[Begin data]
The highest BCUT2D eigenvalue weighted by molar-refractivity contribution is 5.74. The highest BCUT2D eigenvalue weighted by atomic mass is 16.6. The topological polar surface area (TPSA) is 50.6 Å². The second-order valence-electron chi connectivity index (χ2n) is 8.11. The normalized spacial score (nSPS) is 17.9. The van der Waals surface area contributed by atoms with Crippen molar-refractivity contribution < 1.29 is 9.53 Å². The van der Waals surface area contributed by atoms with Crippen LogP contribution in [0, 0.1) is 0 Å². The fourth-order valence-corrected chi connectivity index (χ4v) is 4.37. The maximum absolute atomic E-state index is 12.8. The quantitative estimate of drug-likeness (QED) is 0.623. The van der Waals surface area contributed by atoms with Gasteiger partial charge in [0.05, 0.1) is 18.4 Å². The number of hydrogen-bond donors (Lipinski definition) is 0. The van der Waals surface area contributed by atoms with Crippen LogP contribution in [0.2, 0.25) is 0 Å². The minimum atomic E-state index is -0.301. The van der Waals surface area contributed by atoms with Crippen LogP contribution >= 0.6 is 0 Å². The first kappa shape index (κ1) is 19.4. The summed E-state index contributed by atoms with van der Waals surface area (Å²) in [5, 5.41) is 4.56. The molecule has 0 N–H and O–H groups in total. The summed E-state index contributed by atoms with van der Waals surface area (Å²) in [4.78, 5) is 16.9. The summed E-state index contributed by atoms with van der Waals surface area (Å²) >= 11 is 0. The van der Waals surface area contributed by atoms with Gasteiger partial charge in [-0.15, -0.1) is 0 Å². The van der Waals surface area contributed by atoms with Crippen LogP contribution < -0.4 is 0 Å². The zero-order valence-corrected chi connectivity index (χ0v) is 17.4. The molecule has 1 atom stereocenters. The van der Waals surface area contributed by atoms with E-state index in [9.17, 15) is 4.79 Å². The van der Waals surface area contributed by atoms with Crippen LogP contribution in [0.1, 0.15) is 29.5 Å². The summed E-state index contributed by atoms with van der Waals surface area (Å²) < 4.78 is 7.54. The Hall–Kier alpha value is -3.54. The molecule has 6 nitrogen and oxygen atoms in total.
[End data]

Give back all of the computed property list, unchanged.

The highest BCUT2D eigenvalue weighted by molar-refractivity contribution is 5.74. The highest BCUT2D eigenvalue weighted by atomic mass is 16.6. The topological polar surface area (TPSA) is 50.6 Å². The second-order valence-electron chi connectivity index (χ2n) is 8.11. The normalized spacial score (nSPS) is 17.9. The van der Waals surface area contributed by atoms with Crippen molar-refractivity contribution < 1.29 is 9.53 Å². The van der Waals surface area contributed by atoms with Crippen LogP contribution in [0, 0.1) is 0 Å². The fourth-order valence-corrected chi connectivity index (χ4v) is 4.37. The maximum absolute atomic E-state index is 12.8. The quantitative estimate of drug-likeness (QED) is 0.623. The van der Waals surface area contributed by atoms with Gasteiger partial charge in [0.05, 0.1) is 18.4 Å². The number of hydrogen-bond donors (Lipinski definition) is 0. The van der Waals surface area contributed by atoms with Crippen LogP contribution in [0.2, 0.25) is 0 Å². The minimum atomic E-state index is -0.301. The van der Waals surface area contributed by atoms with Crippen LogP contribution >= 0.6 is 0 Å². The first kappa shape index (κ1) is 19.4. The summed E-state index contributed by atoms with van der Waals surface area (Å²) in [5, 5.41) is 4.56. The molecule has 0 N–H and O–H groups in total. The summed E-state index contributed by atoms with van der Waals surface area (Å²) in [4.78, 5) is 16.9. The summed E-state index contributed by atoms with van der Waals surface area (Å²) >= 11 is 0. The van der Waals surface area contributed by atoms with Gasteiger partial charge in [-0.15, -0.1) is 0 Å². The van der Waals surface area contributed by atoms with Crippen LogP contribution < -0.4 is 0 Å². The zero-order valence-corrected chi connectivity index (χ0v) is 17.4. The molecule has 1 atom stereocenters. The van der Waals surface area contributed by atoms with E-state index in [9.17, 15) is 4.79 Å². The van der Waals surface area contributed by atoms with Crippen LogP contribution in [0.1, 0.15) is 29.5 Å². The summed E-state index contributed by atoms with van der Waals surface area (Å²) < 4.78 is 7.54. The Hall–Kier alpha value is -3.54. The molecule has 6 nitrogen and oxygen atoms in total.